Altdorfer’s Lot and His Daughters (1537)

The subject of Lot and His Daughters is so disturbing to some that it has long hidden the true scene from eyes that see literally. Once recognized though its thematic similarity to pictures of reclining nudes by many other artists over the centuries becomes abundantly clear. A selection of those revealed on EPPH is listed at the end. Painted the year before Altdorfer died, Lot and His Daughters depicts a repellent and naked father cuddling his nude daughter before or after having had sex. However, as we will see, on a deeper level the two together represent the androgyny of a pure mind.  

Although the biblical episode was a popular subject, this example is at once more explicit than most and less faithful to its source. Genesis recounts that after leaving Sodom Lot's daughters, concerned no men were around to father children, decided to sleep with their virtuous dad by making him so drunk he would be unaware of the incest. Here, though, the lecherous Lot looks quite capable of recognizing his nude daughter and, with her buttocks positioned over his groin, he's looking straight at her. So why, in this particular picture, is a good man behaving so badly?

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Captions for image(s) above:

Albrecht Altdorfer, Lot and His Daughters (1537) Oil on canvas. Kunsthistorisches Museum, Vienna & detail below.

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First, as always, check the faces. Once we realize that the aged and ugly patriarch (left) is in fact a caricatural self-portrait we have our first real clue.

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Captions for image(s) above:

L: Altdorfer, Lot and His Daughters, detail rotated
R: Portrait of Altdorfer, detail

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His daughter is odd too. An idealized nude in contrast to Lot's nakedness, her figure lacks weight and seems to float above her father. For instance, while his fingers press into her flesh, her figure make no impression on his. The lighting is inconsistent too. He is lit from above left; she mostly face-on from behind us as through a studio window. Those familiar with our explanation of Manet's Olympia and Titian's reclining nudes should thus recognize a familiar scene: an artist with his "painting". Lot is "real"; she is "painted". We see inside Altdorfer's mind where, in front of drapery fertile green, he (sexually) conceives his "painting" and merges it with the biblical story.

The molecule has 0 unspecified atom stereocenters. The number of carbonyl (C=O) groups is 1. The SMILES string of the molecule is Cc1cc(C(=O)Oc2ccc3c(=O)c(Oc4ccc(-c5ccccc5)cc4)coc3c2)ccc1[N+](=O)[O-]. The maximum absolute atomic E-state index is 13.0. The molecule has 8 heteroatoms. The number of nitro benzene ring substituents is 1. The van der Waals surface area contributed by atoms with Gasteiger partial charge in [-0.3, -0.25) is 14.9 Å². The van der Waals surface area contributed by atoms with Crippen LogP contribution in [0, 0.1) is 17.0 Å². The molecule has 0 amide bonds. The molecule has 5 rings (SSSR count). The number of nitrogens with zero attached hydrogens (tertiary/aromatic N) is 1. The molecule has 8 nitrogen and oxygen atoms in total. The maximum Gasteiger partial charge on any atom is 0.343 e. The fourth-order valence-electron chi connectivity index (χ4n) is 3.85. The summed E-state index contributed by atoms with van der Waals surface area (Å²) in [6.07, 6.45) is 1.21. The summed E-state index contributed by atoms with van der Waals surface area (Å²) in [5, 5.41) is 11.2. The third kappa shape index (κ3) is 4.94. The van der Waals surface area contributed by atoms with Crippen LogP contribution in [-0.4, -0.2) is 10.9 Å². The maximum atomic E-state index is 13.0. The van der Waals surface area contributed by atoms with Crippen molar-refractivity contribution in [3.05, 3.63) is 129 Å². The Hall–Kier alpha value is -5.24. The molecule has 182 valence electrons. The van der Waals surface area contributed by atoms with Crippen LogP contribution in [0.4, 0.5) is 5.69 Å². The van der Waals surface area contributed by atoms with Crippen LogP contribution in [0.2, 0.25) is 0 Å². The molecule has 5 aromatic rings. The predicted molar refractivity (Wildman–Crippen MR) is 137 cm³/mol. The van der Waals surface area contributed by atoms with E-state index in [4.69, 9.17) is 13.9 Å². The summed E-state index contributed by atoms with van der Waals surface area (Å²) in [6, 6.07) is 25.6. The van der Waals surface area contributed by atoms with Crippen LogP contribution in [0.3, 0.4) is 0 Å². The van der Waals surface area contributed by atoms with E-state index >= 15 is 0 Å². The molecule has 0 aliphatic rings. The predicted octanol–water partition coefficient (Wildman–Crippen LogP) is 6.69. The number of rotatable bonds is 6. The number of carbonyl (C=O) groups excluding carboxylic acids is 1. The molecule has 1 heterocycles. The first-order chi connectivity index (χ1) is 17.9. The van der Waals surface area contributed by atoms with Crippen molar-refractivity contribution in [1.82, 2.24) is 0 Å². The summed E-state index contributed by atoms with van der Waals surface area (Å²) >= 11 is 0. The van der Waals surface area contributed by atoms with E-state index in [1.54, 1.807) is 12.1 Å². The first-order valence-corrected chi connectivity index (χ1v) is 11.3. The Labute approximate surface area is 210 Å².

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Captions for image(s) above:

Altdorfer, Lot and His Daughters and detail

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Alcohol is used literally and metaphorically in multiple ways. In art of this kind intoxication often conveys imagination while alcohol in a glass represents a paint-pot. That makes the girl an "artist" too. Emphasizing its location in the mind, the shape of the flask (top left), "outside" the scene in the lower right corner (bottom), suggests an eyeball with its optic nerve, another common motif (top right). If so, the loose red straps may be substitutions for the red ocular muscles now disconnected.{ref1) (In the medical diagram they are shown pleasingly pink.) 

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Captions for image(s) above:

Top: Altdorfer, Lot and His Daughters, two details
Bottom: Diagram of the eyeball with optic nerve and ocular muscles 

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Reclining nudes by a whole host of artists are visually and philosophically similar despite the major differences in subject and culture. Why? To gain serenity and fulfil our potential as human beings, we must take control of our thoughts and behavior changing our own self-image. As Gregory of Nyssa used to say in the 4th century AD, we must each become "the painter of our own life". Indeed it was a common metaphor. Early preachers often exhorted their audiences to paint themselves in the image of an idealized figure, usually of Christ.2 And that is why, ever since, in great art, literature and probably music, every painter paints himself.

Captions for image(s) above:

Top L: Altdorfer, Lot and His Daughters (1537)
Center L: Titian, Venus and Cupid with an Organist (c.1545-48)
Bottom L: Rubens, Angelica and the Hermit (c. 1625-28)
Top R: Ingres, Odalisque with Slave (c.1837-40)
Center R: Manet's Olympia (1863)
Bottom R: Picasso, Degas Fantasizing. Faun Whispering in a Woman's Ear (1971)

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Similar works explained on EPPH include Titian’s Shepherd and Nymph (c.1575-6), Danae, and Venus with an Organist (c.1550), Hendrick Goltzius' Sleeping Danae (1603), François Boucher's Reclining Nude (1730's), Edouard Manet's Le Déjeuner sur l'Herbe (1863) and Olympia (1863) Gauguin's Loss of Virginity (1890-91) and Picasso's Reclining Nude with Man and Bird (1971).

More Works by Altdorfer

Notes:

1. There are several examples of artworks using the eyeball and its optic nerve in similar ways on EPPH including Michelangelo's Jonah panel on the Sistine ceiling. You will find others under the theme Behind the Artist's Eye.

2. Georgia Frank, “Painting Metaphors and Moral Discourse in Late Antique Christianity” in The Subjective Eye: Essays in Culture, Religion, and Gender in Honor of Margaret R. Miles, ed. Richard Valantasis (Eugene, OR: Pickwick Publications) 2006, pp. 33-47

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